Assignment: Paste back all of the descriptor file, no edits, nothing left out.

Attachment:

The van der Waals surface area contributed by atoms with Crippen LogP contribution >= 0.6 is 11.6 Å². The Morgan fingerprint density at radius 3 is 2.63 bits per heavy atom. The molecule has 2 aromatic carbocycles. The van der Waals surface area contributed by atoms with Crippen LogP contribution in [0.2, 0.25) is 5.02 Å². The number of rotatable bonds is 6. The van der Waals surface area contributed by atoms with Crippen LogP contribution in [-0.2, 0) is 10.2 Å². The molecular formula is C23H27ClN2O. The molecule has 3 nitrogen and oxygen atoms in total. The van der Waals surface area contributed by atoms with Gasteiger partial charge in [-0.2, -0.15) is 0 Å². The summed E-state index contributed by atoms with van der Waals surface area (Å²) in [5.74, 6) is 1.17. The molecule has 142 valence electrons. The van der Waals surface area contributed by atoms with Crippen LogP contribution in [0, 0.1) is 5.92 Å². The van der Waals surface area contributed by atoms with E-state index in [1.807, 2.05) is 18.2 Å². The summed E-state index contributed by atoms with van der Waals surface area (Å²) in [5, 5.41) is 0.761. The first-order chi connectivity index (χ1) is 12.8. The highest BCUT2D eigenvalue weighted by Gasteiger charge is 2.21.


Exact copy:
The van der Waals surface area contributed by atoms with Crippen LogP contribution >= 0.6 is 11.6 Å². The Morgan fingerprint density at radius 3 is 2.63 bits per heavy atom. The molecule has 2 aromatic carbocycles. The van der Waals surface area contributed by atoms with Crippen LogP contribution in [0.2, 0.25) is 5.02 Å². The number of rotatable bonds is 6. The van der Waals surface area contributed by atoms with Crippen LogP contribution in [-0.2, 0) is 10.2 Å². The molecular formula is C23H27ClN2O. The molecule has 3 nitrogen and oxygen atoms in total. The van der Waals surface area contributed by atoms with Gasteiger partial charge in [-0.2, -0.15) is 0 Å². The summed E-state index contributed by atoms with van der Waals surface area (Å²) in [5.74, 6) is 1.17. The molecule has 142 valence electrons. The van der Waals surface area contributed by atoms with Crippen LogP contribution in [0, 0.1) is 5.92 Å². The van der Waals surface area contributed by atoms with E-state index in [1.807, 2.05) is 18.2 Å². The summed E-state index contributed by atoms with van der Waals surface area (Å²) in [5, 5.41) is 0.761. The first-order chi connectivity index (χ1) is 12.8. The highest BCUT2D eigenvalue weighted by Gasteiger charge is 2.21.